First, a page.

Disposable Gloves and the Food Processing Industry

Posted by Melanie Predolich on

The food processing industry has a huge range of needs for disposable gloves and safety measures. In general, there are two basic categories of safety needs in the food processing industry: low care and high care. Low care areas typically necessitate a lower level of hygiene and cleanliness while a high care area requires very stringent de-contamination methods in order to maintain cleanliness.
When workers go between a low and high care area, they may have to change some of what they’re wearing in order to avoid cross contamination. This may include changing to a new pair of disposable gloves.
Depending on what specific type of food processing application you are dealing with, you may need to use different types of disposable gloves for certain tasks, depending on the risk. In this day and age there are hundreds of different types of disposable gloves ranging in material, thickness, internal and external treatments, elasticity, coatings, and textures. You can be confident knowing that there will be a disposable glove on the market to meet your needs.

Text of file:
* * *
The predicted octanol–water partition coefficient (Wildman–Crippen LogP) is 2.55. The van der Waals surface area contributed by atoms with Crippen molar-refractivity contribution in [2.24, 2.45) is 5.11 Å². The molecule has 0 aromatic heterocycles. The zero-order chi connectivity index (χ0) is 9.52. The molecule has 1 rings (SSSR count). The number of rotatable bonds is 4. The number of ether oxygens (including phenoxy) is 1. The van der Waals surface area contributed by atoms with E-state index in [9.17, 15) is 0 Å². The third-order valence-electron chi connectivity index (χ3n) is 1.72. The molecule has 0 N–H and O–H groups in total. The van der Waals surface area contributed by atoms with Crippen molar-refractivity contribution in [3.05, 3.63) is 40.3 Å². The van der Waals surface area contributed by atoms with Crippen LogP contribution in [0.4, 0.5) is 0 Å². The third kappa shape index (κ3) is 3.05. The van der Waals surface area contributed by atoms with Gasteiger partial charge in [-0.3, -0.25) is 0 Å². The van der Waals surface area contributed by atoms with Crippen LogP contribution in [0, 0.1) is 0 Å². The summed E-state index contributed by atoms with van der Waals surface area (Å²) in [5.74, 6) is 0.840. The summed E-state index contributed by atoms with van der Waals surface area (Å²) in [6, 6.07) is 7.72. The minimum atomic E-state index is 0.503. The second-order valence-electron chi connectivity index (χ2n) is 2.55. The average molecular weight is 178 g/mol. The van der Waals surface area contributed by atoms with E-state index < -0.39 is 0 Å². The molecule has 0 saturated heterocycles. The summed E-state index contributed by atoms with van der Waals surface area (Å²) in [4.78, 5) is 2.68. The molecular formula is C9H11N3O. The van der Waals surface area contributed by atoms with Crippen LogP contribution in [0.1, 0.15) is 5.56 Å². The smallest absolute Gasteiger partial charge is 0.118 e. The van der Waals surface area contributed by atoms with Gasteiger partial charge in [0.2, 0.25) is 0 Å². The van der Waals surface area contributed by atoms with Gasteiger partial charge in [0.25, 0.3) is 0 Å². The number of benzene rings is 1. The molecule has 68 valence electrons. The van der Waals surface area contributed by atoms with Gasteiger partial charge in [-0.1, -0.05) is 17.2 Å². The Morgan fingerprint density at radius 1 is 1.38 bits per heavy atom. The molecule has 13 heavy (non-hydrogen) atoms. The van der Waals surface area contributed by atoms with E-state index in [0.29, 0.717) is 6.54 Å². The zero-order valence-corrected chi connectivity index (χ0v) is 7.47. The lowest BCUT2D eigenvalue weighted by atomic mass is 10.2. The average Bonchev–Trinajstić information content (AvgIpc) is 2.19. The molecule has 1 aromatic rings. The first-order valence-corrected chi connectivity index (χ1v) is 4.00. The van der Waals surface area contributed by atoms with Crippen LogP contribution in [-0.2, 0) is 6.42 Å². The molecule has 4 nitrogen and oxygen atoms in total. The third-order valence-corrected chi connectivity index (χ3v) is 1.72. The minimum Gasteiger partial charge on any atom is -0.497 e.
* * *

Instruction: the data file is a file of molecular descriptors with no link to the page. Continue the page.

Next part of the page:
Some other important things to keep in mind when choosing a disposable glove for use in the food industry is that just because a glove is labeled “medical grade” does not automatically mean that it is safe to use when handling food. With that, you should look to the FDA, who realizes that there are different needs for disposable gloves in the food industry. This is why they have come up with two main categories of gloves: single use and multi use. This helps you to know the strength, durability, and puncture resistant of a glove. If a glove is categorized as a single use gloves, this means it is not very durable or puncture resistant, and should only be used for one task, and then be changed to a fresh pair. Multi use gloves on the other hand are built to be more durable and are typically thicker, giving them greater puncture and cut resistance, which means they can be used for multiple tasks before needing to be changed.
Once you know specifically what type of task and environment you’ll be working in, you’ll have a better idea of what you need in a glove. It is always important to research what level of cut, puncture, and abrasion resistance a particular pair of disposable gloves has, so you can be sure you’ll be

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